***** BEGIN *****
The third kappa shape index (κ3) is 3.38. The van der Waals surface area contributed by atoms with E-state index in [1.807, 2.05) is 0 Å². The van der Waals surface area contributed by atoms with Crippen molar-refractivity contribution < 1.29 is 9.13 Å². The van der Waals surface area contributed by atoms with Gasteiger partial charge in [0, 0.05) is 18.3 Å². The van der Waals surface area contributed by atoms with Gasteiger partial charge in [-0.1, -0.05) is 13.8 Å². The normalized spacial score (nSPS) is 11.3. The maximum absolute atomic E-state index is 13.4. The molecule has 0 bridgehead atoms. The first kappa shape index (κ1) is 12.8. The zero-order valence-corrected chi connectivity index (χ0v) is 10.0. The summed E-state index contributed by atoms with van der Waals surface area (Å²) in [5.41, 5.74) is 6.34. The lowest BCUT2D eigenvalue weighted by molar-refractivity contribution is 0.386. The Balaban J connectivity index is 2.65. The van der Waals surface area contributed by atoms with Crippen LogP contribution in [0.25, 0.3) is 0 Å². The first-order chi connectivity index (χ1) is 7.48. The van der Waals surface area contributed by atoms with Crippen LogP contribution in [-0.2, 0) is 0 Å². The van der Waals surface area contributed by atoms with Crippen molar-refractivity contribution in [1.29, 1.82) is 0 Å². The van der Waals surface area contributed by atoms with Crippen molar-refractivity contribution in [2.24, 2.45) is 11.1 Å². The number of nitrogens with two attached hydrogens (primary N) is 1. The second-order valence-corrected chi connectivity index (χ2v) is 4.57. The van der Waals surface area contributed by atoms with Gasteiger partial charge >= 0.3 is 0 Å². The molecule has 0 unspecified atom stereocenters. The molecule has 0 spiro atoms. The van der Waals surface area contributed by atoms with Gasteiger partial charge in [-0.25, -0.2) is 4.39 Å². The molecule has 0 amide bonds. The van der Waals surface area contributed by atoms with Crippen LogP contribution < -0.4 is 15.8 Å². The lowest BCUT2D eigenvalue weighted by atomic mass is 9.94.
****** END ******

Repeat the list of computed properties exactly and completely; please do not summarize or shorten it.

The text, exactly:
The third kappa shape index (κ3) is 3.38. The van der Waals surface area contributed by atoms with E-state index in [1.807, 2.05) is 0 Å². The van der Waals surface area contributed by atoms with Crippen molar-refractivity contribution < 1.29 is 9.13 Å². The van der Waals surface area contributed by atoms with Gasteiger partial charge in [0, 0.05) is 18.3 Å². The van der Waals surface area contributed by atoms with Gasteiger partial charge in [-0.1, -0.05) is 13.8 Å². The normalized spacial score (nSPS) is 11.3. The maximum absolute atomic E-state index is 13.4. The molecule has 0 bridgehead atoms. The first kappa shape index (κ1) is 12.8. The zero-order valence-corrected chi connectivity index (χ0v) is 10.0. The summed E-state index contributed by atoms with van der Waals surface area (Å²) in [5.41, 5.74) is 6.34. The lowest BCUT2D eigenvalue weighted by molar-refractivity contribution is 0.386. The Balaban J connectivity index is 2.65. The van der Waals surface area contributed by atoms with Crippen LogP contribution in [0.25, 0.3) is 0 Å². The first-order chi connectivity index (χ1) is 7.48. The van der Waals surface area contributed by atoms with Crippen LogP contribution in [-0.2, 0) is 0 Å². The van der Waals surface area contributed by atoms with Crippen molar-refractivity contribution in [1.29, 1.82) is 0 Å². The van der Waals surface area contributed by atoms with Crippen molar-refractivity contribution in [2.24, 2.45) is 11.1 Å². The number of nitrogens with two attached hydrogens (primary N) is 1. The second-order valence-corrected chi connectivity index (χ2v) is 4.57. The van der Waals surface area contributed by atoms with Gasteiger partial charge >= 0.3 is 0 Å². The molecule has 0 unspecified atom stereocenters. The molecule has 0 spiro atoms. The van der Waals surface area contributed by atoms with Gasteiger partial charge in [-0.25, -0.2) is 4.39 Å². The molecule has 0 amide bonds. The van der Waals surface area contributed by atoms with Crippen LogP contribution < -0.4 is 15.8 Å². The lowest BCUT2D eigenvalue weighted by atomic mass is 9.94.